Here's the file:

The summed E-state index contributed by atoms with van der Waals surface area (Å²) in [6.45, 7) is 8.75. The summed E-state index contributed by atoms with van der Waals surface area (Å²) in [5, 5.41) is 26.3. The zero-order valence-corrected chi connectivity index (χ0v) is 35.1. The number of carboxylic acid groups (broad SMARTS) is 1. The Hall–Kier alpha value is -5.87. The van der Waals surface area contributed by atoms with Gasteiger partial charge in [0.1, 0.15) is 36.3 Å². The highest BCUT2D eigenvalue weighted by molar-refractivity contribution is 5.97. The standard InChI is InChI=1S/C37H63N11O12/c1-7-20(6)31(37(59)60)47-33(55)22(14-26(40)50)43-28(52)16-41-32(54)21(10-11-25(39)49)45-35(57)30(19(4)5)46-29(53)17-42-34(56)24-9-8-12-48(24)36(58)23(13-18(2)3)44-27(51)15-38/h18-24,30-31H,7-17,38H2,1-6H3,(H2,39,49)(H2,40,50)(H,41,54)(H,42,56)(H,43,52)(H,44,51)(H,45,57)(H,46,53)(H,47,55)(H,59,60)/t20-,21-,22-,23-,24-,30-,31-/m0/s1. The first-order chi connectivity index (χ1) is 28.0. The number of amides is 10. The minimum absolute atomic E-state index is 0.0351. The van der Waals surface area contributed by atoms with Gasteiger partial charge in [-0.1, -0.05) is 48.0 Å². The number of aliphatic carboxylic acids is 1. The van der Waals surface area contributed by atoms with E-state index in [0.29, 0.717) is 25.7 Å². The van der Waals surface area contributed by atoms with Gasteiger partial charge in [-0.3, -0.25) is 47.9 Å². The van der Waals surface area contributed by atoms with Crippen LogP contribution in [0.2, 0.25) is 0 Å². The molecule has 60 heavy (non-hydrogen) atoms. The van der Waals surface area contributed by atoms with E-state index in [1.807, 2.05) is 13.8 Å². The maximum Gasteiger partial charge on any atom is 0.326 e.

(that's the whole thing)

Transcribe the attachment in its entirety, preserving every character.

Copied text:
The summed E-state index contributed by atoms with van der Waals surface area (Å²) in [6.45, 7) is 8.75. The summed E-state index contributed by atoms with van der Waals surface area (Å²) in [5, 5.41) is 26.3. The zero-order valence-corrected chi connectivity index (χ0v) is 35.1. The number of carboxylic acid groups (broad SMARTS) is 1. The Hall–Kier alpha value is -5.87. The van der Waals surface area contributed by atoms with Gasteiger partial charge in [0.1, 0.15) is 36.3 Å². The highest BCUT2D eigenvalue weighted by molar-refractivity contribution is 5.97. The standard InChI is InChI=1S/C37H63N11O12/c1-7-20(6)31(37(59)60)47-33(55)22(14-26(40)50)43-28(52)16-41-32(54)21(10-11-25(39)49)45-35(57)30(19(4)5)46-29(53)17-42-34(56)24-9-8-12-48(24)36(58)23(13-18(2)3)44-27(51)15-38/h18-24,30-31H,7-17,38H2,1-6H3,(H2,39,49)(H2,40,50)(H,41,54)(H,42,56)(H,43,52)(H,44,51)(H,45,57)(H,46,53)(H,47,55)(H,59,60)/t20-,21-,22-,23-,24-,30-,31-/m0/s1. The first-order chi connectivity index (χ1) is 28.0. The number of amides is 10. The minimum absolute atomic E-state index is 0.0351. The van der Waals surface area contributed by atoms with Gasteiger partial charge in [-0.1, -0.05) is 48.0 Å². The number of aliphatic carboxylic acids is 1. The van der Waals surface area contributed by atoms with E-state index in [0.29, 0.717) is 25.7 Å². The van der Waals surface area contributed by atoms with Gasteiger partial charge in [-0.3, -0.25) is 47.9 Å². The van der Waals surface area contributed by atoms with Crippen LogP contribution in [0.2, 0.25) is 0 Å². The molecule has 60 heavy (non-hydrogen) atoms. The van der Waals surface area contributed by atoms with E-state index in [1.807, 2.05) is 13.8 Å². The maximum Gasteiger partial charge on any atom is 0.326 e.